My Body My Rights

Melissa Reyes, Staff Writer

     Sexual assault at school happens a lot more than we can expect, in any shape and form. Although schools might not be able to get rid of all the sexual assault and harassment that happens on campus, but there are so many resources, teachers, and staff that students can talk to if something were to ever occur. 

     Ridgeview High school’s social worker, Ivan Gonzalez, had a couple words to say about the resources and staff students could speak with  to receive help for anything they may be struggling with. “In our website students could find it (the link to helpful tools for victims or complaints), I think one of the most helpful tools and resources is the support and behaviors team that we have here which includes the interventionist, myself, and the deans.” 

    Our school should be considered a safe place for everyone regardless of what makes your personality unique and only yours. Gonzalez states,

“If any event were to come up regarding a student being sexually harassed or assaulted we would take effective matter to ensure the safety of that student because we want the student to feel safe around our campus.”

— Ivan Gonzalez

Coming to an adult and talking about your experience can be very scary and you might even back out of doing it, but some of your fellow classmates have bravely come out with their stories and hope you also can come forward. 

Jaidyn Greenlee states, “He smacked my behind and then I was too scared to say anything cuz I didn’t know if it was on accident or on purpose but it felt like it was on purpose cuz it was hard and so I kind of just ignored it and sat down”.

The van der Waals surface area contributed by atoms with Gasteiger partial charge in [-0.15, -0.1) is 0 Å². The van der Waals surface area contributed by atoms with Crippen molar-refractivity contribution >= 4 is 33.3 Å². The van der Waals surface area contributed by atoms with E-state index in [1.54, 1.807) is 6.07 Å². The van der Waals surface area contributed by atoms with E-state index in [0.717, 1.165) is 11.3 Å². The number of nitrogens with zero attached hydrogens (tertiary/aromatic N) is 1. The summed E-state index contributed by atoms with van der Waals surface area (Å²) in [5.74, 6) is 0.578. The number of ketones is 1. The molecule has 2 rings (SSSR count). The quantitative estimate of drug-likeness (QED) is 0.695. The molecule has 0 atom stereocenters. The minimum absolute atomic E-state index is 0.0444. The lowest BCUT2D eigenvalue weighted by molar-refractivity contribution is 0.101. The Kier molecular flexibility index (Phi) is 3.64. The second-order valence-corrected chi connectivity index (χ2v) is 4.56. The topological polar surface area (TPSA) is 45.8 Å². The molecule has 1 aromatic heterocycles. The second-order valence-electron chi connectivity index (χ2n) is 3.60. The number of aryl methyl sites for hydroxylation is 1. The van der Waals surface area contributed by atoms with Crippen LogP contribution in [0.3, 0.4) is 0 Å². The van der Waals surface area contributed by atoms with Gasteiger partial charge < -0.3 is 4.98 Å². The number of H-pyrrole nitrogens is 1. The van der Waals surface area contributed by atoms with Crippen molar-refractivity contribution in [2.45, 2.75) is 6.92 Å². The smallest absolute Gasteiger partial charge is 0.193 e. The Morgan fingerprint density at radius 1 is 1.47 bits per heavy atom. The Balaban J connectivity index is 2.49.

The procedures for a sexual assault complaint include the student behaviors team revising the complaint, they will then compile the evidence and give a report to the admin, the principal, and the vice principal. From there the student will give their side of the story as well as the harasser and the proper consequence will come shortly after. Sexual assault isn’t just unwanted touching of private areas, it’s unwanted name-calling, looking at someone in a weird way, or even sexualizing clothing. Your fellow student, Shelsey Meglar Pineda says, “Just other people talking about other people’s bodies, it’s weird and it makes me feel very uncomfortable when people do it.” 

Some students are upset that nothing is being done to those who have been accused of sexual harassment or assault of any kind. Here’s what student Pineda had to say, “It’s disgusting because the school doesn’t do anything about it or I haven’t seen the school do anything about it so it keeps on happening and other people are like ‘oh you know I don’t see such a big deal because nothing happens anyways’ so people keep doing it because there’s no consequence for the people who do it and it’s disgusting cause we have to fight for our own selves at this point.” Students who were attacked were left wondering why of all people. Jaidyn Greenlee states, “I kind of went home and I was evaluating everything, well I wasn’t in super short shorts, my shoulders weren’t showing, it was nothing provocative, I was wearing a normal Ridgeview t-shirt and some shorts cuz it was hot” 

You shouldn’t feel alone in these types of situations, there are so many different resources and people for you to talk to, not just the interventionist, the social worker, the deans, or anyone on the support and behaviors team, it could be your most trusted teacher, security guard, counselor, office worker, just someone who you trust and feel comfortable with to help you get started your healing journey.